Sub-categories: American Pale Ale, West Coast Pale Ale, New England Pale Ale, DDH Pale Ale, Belgian Pale Ale, Extra Pale Ale, Session Pale Ale/Table Beer/Small Beer
ABV: 2.5% - 6%
key characteristics: crisp, hoppy & refreshing
best drunk fresh. store cold. serve a little bit warmer than fridge temperature
Pale Ales should be the starting point for any beer explorer. They’re light, refreshing and have a clean hop bitterness that’s rounded out with a biscuity sweetness from the lightly toasted, “pale” malts. They’re not as hop-forward or bitter as their IPA counterparts, and are great for long sessions as they’re lower in ABV but don’t compromise on flavour.
Pale Ales began to rise in prominence towards the late 1700s when advancements in kilning techniques allowed malt producers to make lighter coloured barley. Today, Pale Ale and its various sub-categories are some of the most widely available beers in the world. Here is a run-down of popular takes on the broad Pale Ale category…
The OG when it comes to what we think of as craft beer are American Pale Ales. APAs are full of piney, citrusy US hops but have a toasty malt base to back it all up. These are place to start if you want to explore modern, hoppy styles.
Beer marketed as a West Coast Pale Ales tend to be more bitter and hop forward than your standard APA, but they’re still very similar as many APAs have their origins on the US West Coast. The smaller sibling to a West Coast IPA, WCPAs have a dominant hop bitterness with citrusy, piney flavours and a biscuity malt backbone. These beers are ideal for those looking to take the next step in their beer journey but aren’t quite ready for the big 7%’ers.
If bitterness isn’t your thing, New England Pale Ales are the way to go. A modern style which has dominated craft beer for the last ten years, NEPA’s are soft, juicy and low in bitterness. These beers broke up the rulebook in terms colour and are super hazy; they’re even sometimes marketed as “hazy” pales. Expect flavours of tropical fruit, citrus and big hop aroma with low levels of bitterness. A lot of beers marketed as just ‘Pale Ale’ from modern breweries will be of the hazy variety.
Any Pale Ale can be a DDH Pale Ale, but this label is usually applied to the hazy, New England stuff. DDH simply stands for ‘Double Dry Hopped’ – put simply, this means most of the hops have been added during or after fermentation, but crucially not when the beer is being boiled. The result is that no bitterness is extracted from the hops, but you still get the juicy, fruity flavours coming through. Beers labelled ‘DDH’ are usually hoppier than beers that aren’t. DDH Pale Ales are ideal for those who don’t want a super bitter beer, but still want to get a healthy dose of hops.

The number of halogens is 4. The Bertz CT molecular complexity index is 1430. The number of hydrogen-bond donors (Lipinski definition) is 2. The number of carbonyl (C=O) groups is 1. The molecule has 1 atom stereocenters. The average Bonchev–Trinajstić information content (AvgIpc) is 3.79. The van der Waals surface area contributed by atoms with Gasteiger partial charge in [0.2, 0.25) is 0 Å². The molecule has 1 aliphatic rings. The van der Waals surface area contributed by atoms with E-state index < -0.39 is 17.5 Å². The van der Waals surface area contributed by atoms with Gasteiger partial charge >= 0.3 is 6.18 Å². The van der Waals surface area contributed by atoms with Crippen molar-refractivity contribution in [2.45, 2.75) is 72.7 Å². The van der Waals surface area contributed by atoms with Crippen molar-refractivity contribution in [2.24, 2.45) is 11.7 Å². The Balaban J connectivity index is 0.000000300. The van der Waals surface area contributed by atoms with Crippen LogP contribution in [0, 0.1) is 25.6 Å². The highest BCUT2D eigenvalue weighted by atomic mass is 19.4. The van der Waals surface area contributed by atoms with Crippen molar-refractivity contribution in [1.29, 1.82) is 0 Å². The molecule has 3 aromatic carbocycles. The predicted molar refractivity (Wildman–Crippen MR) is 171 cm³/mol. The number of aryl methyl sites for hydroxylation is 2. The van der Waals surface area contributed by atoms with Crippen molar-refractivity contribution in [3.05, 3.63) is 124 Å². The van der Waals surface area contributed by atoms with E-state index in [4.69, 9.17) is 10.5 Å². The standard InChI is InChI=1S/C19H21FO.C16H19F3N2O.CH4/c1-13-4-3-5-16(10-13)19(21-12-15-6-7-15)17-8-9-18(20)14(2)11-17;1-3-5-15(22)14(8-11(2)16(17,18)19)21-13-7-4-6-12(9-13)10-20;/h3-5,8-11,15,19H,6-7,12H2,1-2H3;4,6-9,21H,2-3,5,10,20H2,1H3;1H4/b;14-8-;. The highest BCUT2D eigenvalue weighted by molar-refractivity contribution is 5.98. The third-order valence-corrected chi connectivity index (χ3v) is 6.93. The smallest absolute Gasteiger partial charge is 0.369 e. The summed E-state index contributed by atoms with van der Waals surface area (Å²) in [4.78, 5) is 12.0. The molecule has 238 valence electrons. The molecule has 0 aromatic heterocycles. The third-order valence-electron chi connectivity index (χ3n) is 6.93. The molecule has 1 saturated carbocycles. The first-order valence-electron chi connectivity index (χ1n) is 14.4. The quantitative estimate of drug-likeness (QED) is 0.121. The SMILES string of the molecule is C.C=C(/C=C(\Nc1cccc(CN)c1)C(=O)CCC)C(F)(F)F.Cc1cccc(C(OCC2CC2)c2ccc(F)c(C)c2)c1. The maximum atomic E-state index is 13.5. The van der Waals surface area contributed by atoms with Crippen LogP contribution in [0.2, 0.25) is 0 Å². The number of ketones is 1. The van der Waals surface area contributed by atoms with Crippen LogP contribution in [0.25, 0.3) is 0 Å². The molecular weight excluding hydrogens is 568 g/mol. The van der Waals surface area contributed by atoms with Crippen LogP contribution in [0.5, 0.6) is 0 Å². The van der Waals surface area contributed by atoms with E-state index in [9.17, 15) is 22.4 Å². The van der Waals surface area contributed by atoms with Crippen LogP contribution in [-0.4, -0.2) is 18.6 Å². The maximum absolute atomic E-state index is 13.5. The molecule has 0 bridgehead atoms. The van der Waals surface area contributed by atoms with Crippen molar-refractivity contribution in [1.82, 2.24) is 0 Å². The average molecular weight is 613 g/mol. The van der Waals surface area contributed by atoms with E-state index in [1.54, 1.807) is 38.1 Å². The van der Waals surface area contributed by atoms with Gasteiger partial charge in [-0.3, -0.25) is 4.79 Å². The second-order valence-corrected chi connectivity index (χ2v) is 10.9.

Speaking of extra doses, what’s the fuss with Extra Pale Ales? A bit of a highly contested term, beers with this on the label will either be a) slightly stronger than a regular Pale Ale but not as strong as IPA, or b) lighter in colour and with deeper flavour and aroma than your standard Pale Ale – however, we’re not sure anyone really knows what Extra Pale Ale really means.
On the other hand, if you’re looking for something lighter, try either a Session Pale Ale, a Small Beer or a Table Beer. All of these terms refer to beers that are lighter in ABV and more approachable in terms of flavour. They’re ideal for those who are planning a long session but still want something hoppier than a standard lager.
Developed by Belgian breweries to compete with British breweries in the early 1900s, Belgian Pale Ales are pretty similar to your standard pale but with Belgian yeast which gives the beer a fruitier, spicier flavour. Belgian Pale Ales are a good bridge for anyone looking to get into traditional Belgian ales but want something a little lighter and less funky. If you like funky beers, read all about sour beer here.
Pale Ales are a great category of beer to look into if you’re starting your beer journey or just want something a bit lighter. They taste great with English cheeses such as cheddar, and casual foods like burgers and pizza. They’re super approachable and widely available in any good bar, pub or bottle-shop.
Now you know all about Pale Ales, begin your beer adventure and shop for them here
credit where credits due. the majority of content in this part of our website has been written for us by Dan Lyons; a talented beer writer, homebrewer and all round beer enthusiast.